I had a doting grandmother. She came to live with us when I was still very young and helped my mother with childcare. I missed out on most of kindergarten, but I thought that was alright.
In the mornings I would look down from our balcony and see the other children in the apartment building walking off to kindergarten together. I did envy their companionship and games, but I thought that was alright.
As a child I played mostly with my grandmother. A daily game we played was hide and seek. She would ‘hide’ chocolate bars, usually always in the same place, and I would seek them out. She always complimented me when I found them. Smart boy. Such a smart boy. She was always so happy when I ate them.
For breakfast she would make me a glass of sweetened milk and two big slices of white bread with butter and honey. If I begged enough, I would get a third slice. She was always so happy I ate them so well.
When I turned five I finally went to preschool. I liked it, but I was often very uncomfortable with outdoor playtime. When we played catch, I could never catch any of the other children, but I thought that was alright.
After lunch at kindergarten I would come home, and there was my grandmother, so happy to see me. She was a very good cook and there was always a delicious lunch waiting for. I loved fried chicken for my second lunch.
I was not a very agile child. Indeed, I soon learned that I was clumsy. When I ran around the house my mother would raise her hands and wail that I was a ‘tractor’ or a ‘bulldozer’, but I thought that was alright.
After all, I was mostly a very good boy. When I sat and played with legos, or when I sat and drew, or when I sat and read a book, my mother always said what a good boy I was.
When I was six we moved to Tanzania, while my grandmother stayed in Yugoslavia.
At P.E. class I was always among the slower, sweatier children. But I knew I wasn’t fat. My mother always said I was just big-boned, and having big bones was good, so I thought that was alright.
Teatime With Fatso
Some years later my mother was having tea with a friend. They sat at the round wicker table in the west end of our terrace. The ceiling fan stirred the hot air and I flopped on a wicker couch reading a book. My mother went to the restroom and my mother’s friend finished her glass of iced tea.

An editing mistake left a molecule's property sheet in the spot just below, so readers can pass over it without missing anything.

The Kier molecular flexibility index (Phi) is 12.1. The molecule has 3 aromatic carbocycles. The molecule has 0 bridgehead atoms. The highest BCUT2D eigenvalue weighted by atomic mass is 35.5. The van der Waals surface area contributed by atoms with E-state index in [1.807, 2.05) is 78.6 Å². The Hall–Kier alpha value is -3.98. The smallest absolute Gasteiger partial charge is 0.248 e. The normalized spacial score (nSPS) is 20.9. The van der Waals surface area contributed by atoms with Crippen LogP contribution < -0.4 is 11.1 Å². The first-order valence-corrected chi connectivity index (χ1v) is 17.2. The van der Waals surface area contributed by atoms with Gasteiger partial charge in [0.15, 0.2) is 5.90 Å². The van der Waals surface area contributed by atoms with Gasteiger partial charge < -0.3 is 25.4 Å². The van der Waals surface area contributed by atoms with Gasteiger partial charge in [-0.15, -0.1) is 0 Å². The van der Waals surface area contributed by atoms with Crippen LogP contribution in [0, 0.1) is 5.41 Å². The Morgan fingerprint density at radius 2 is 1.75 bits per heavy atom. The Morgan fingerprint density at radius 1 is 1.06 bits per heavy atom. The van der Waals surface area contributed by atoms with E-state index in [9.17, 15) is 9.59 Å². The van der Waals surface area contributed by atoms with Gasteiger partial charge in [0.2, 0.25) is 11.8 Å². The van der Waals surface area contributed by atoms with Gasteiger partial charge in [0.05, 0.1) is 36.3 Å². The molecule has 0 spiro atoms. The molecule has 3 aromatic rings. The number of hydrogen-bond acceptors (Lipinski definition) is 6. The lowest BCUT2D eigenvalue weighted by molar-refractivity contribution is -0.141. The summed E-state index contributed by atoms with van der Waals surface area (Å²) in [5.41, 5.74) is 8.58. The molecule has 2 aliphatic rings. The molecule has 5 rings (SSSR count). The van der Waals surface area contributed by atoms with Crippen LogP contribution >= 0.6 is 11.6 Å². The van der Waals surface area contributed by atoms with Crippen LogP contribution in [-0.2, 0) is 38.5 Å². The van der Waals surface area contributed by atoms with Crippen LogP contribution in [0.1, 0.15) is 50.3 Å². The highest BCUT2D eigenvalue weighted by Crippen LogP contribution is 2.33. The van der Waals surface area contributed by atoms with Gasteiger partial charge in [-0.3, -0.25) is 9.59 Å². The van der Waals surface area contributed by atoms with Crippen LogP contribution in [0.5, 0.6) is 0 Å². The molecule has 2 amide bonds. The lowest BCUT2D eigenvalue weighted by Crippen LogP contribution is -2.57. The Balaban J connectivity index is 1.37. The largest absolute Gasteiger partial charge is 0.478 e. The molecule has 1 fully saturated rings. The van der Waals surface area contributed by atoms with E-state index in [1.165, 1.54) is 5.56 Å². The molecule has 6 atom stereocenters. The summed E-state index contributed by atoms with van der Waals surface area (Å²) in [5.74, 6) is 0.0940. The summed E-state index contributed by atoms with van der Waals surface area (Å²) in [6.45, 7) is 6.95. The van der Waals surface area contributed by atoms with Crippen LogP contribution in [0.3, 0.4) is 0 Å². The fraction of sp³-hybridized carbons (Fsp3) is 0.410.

The bony Dalmatian woman, all angles and pointed nose, raised her glass towards me and said, “Fatso! Go get me some iced tea!”
In a sudden flash of hot enlightenment I became aware that I was a blubbery pig.
I saw my piglike nose. I saw my fleshy cheeks. I saw my round face. I saw my doughy arms. I saw my slapping thighs. I saw my jiggling belly. I could barely look at myself in the mirror.
Every time there was a group of boys, I compared my body. I did the arithmetic. Fourth fattest of ten. Sixth fattest of seventeen. Third fattest of six. Second fattest of three.
This was the time we boys were discovering that girls existed, and I had learned that I was a fatso. My mother told me I was big-boned, but it was not alright.
Pile It On
Then we returned to Slovenia, and I was was the fattest. I was the fattest fifteen-year-old in my class. I was the fattest fifteen-year-old in my whole grade.
In Africa nobody had measured us and tracked our statistics, but now, once a year, P.E. class was about a whole battery of tests. I don’t know who needed to know how long a child could hang from a bar, how high they could jump, how much they weighed, how fast they could run 2400 metres (a ‘cooper’ they called it), or the circumference of their wrist.
I learned that I was not big-boned, that my bones were completely average. I learned that my height was average. I learned that I was in the worst shape of all the boys in my grade. That I was the slowest and fattest.
I tried to join the karate club, but the first day I went, the instructor left me sitting on the bench as he ran through katas with the class. I saw how thin everyone was, I saw how everyone had white robes while I had a blue tracksuit, so I snuck out quietly.
I couldn’t join the track team. Everyone there was fit. I couldn’t join the basketball team. Everyone there was fit. I couldn’t join any sport, because I knew I wasn’t fit enough to fit in.
My mother told me I was a good boy. A smart boy. That I would be ok. That I didn’t need those team sports. That I was so lucky I knew how to have a good time on my own.
But it was not alright.
In the first three months of university, without regular P.E. classes, I gained more weight. That January I went hiking up a mountain with a few friends. The peak was covered in deep snow, and pushing through the snow it hit me:
“I am going to die. I am going to have a heart attack and die. I am 18. I am going to have a heart attack and die.”
It was not alright.
Ever Flowing, Never Slowing
I’m fit enough today, but every man I meet, I still grade: fitter, fatter.
The woman who called me fatso died of cancer, and a twinge of satisfaction ran through me.
But was it her that made me fat? After all, a child doesn’t choose to be fat. I wanted to be loved. I liked to be a good boy. So I ate the second lunches and the secret chocolates and I was proud of my big, strong bones.
I walk through the world aware that I see myself permanently distorted. Still, could be worse.
It’s alright enough.